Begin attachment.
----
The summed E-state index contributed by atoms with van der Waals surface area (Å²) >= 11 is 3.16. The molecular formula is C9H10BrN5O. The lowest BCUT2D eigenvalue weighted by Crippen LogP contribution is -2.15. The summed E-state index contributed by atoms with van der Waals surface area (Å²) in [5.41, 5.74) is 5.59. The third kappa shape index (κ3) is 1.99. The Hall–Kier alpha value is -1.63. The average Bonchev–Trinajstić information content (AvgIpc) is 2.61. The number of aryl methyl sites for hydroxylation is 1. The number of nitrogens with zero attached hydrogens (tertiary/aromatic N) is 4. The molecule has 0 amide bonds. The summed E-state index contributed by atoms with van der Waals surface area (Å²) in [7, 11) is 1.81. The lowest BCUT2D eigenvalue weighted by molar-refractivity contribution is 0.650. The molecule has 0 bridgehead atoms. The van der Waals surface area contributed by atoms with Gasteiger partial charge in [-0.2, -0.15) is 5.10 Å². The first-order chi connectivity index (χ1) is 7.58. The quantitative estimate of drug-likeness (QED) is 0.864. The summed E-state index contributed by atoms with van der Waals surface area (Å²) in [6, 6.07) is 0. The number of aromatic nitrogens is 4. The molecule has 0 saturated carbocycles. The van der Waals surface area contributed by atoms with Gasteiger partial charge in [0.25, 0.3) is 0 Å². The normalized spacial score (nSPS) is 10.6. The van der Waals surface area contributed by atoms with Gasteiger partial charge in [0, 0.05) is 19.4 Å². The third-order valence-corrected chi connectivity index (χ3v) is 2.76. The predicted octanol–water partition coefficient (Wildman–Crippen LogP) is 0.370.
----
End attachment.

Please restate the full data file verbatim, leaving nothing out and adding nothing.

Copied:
The summed E-state index contributed by atoms with van der Waals surface area (Å²) >= 11 is 3.16. The molecular formula is C9H10BrN5O. The lowest BCUT2D eigenvalue weighted by Crippen LogP contribution is -2.15. The summed E-state index contributed by atoms with van der Waals surface area (Å²) in [5.41, 5.74) is 5.59. The third kappa shape index (κ3) is 1.99. The Hall–Kier alpha value is -1.63. The average Bonchev–Trinajstić information content (AvgIpc) is 2.61. The number of aryl methyl sites for hydroxylation is 1. The number of nitrogens with zero attached hydrogens (tertiary/aromatic N) is 4. The molecule has 0 amide bonds. The summed E-state index contributed by atoms with van der Waals surface area (Å²) in [7, 11) is 1.81. The lowest BCUT2D eigenvalue weighted by molar-refractivity contribution is 0.650. The molecule has 0 bridgehead atoms. The van der Waals surface area contributed by atoms with Gasteiger partial charge in [-0.2, -0.15) is 5.10 Å². The first-order chi connectivity index (χ1) is 7.58. The quantitative estimate of drug-likeness (QED) is 0.864. The summed E-state index contributed by atoms with van der Waals surface area (Å²) in [6, 6.07) is 0. The number of aromatic nitrogens is 4. The molecule has 0 saturated carbocycles. The van der Waals surface area contributed by atoms with Gasteiger partial charge in [0.25, 0.3) is 0 Å². The normalized spacial score (nSPS) is 10.6. The van der Waals surface area contributed by atoms with Gasteiger partial charge in [0, 0.05) is 19.4 Å². The third-order valence-corrected chi connectivity index (χ3v) is 2.76. The predicted octanol–water partition coefficient (Wildman–Crippen LogP) is 0.370.